A former Kelowna Hells Angels associate has lost his fight in court and now faces deportation from Canada.
David Revell, 55, could soon be on his way back to England after the Federal Court of Appeals dismissed his application for a judicial review of a decision from the Immigration and Refugee Board (IRB) back in 2016. Due to Revell’s “serious criminality,” the IRB deemed him inadmissible to Canada.
In his appeal, Revell said uprooting him from Canada would cause “exceptional psychological harm.” For this reason, Revell argued deportation would be grossly disproportionate punishment and violated his section 7 charter rights.
“Apart from the fact that he would leave behind his children, his grandchildren, and his partner, and that he is a ‘stranger’ to England, Mr. Revell has not established any particular circumstances that would go beyond the typical impacts of removal,” read the Oct. 18 decision from Justice Yves de Montigny.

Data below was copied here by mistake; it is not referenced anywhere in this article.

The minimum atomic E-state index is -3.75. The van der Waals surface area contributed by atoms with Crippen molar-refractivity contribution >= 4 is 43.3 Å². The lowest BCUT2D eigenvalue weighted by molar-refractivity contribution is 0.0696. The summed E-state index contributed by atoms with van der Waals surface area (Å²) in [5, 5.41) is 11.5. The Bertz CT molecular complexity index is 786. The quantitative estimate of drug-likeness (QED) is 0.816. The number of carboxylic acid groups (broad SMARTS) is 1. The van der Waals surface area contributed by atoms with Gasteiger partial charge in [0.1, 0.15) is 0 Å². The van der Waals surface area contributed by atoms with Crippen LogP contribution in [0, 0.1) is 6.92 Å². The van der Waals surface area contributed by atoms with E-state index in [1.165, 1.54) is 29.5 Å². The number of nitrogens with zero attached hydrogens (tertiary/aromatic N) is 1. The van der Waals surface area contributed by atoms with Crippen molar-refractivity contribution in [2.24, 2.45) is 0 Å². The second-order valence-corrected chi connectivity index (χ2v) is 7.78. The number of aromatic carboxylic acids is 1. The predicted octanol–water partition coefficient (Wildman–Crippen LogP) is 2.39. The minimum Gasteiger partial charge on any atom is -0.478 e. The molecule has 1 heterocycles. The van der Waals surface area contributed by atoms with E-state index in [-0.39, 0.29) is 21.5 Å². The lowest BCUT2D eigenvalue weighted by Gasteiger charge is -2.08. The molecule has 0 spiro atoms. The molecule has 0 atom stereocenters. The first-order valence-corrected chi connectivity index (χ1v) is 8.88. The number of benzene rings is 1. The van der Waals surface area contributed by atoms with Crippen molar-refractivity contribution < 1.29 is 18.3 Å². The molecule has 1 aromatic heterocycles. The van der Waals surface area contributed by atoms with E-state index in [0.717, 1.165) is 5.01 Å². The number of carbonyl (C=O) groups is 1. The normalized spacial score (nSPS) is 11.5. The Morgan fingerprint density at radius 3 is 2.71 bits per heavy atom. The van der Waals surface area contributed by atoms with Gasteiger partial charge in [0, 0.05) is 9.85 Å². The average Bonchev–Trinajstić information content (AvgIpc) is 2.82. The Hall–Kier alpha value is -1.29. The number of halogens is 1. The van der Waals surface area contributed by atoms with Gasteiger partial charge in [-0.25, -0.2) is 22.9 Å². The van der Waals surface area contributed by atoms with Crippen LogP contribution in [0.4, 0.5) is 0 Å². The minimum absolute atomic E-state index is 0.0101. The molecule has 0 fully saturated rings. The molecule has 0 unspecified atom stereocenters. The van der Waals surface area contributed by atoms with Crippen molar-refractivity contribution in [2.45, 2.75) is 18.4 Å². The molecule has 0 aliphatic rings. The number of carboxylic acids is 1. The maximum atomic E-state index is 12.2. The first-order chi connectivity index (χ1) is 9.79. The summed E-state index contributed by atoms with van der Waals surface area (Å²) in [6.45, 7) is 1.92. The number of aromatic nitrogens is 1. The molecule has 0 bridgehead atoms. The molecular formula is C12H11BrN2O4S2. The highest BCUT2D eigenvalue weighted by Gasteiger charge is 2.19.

“These circumstances have no evidentiary foundation or bearing here.”
Revell emigrated to Canada at age 10 in 1974. He is a permanent resident but, according to the judge’s decision, never applied for citizenship.
In March 2008, Revell was charged with possessing cocaine for the purposes of trafficking, committing that offence at the direction of or in association with a criminal group, and trafficking cocaine. The charges followed an investigation into the activities of the East End Hells Angels chapter in Kelowna.
Revell was ultimately found guilty of the drug possession and drug trafficking charges and was acquitted of the criminal organization charge. He served five years in prison for those charges.
In 2013, he also pleaded guilty to assault with a weapon and assault causing bodily harm arising from allegations by his then-girlfriend. He received a suspended sentence and two years of probation.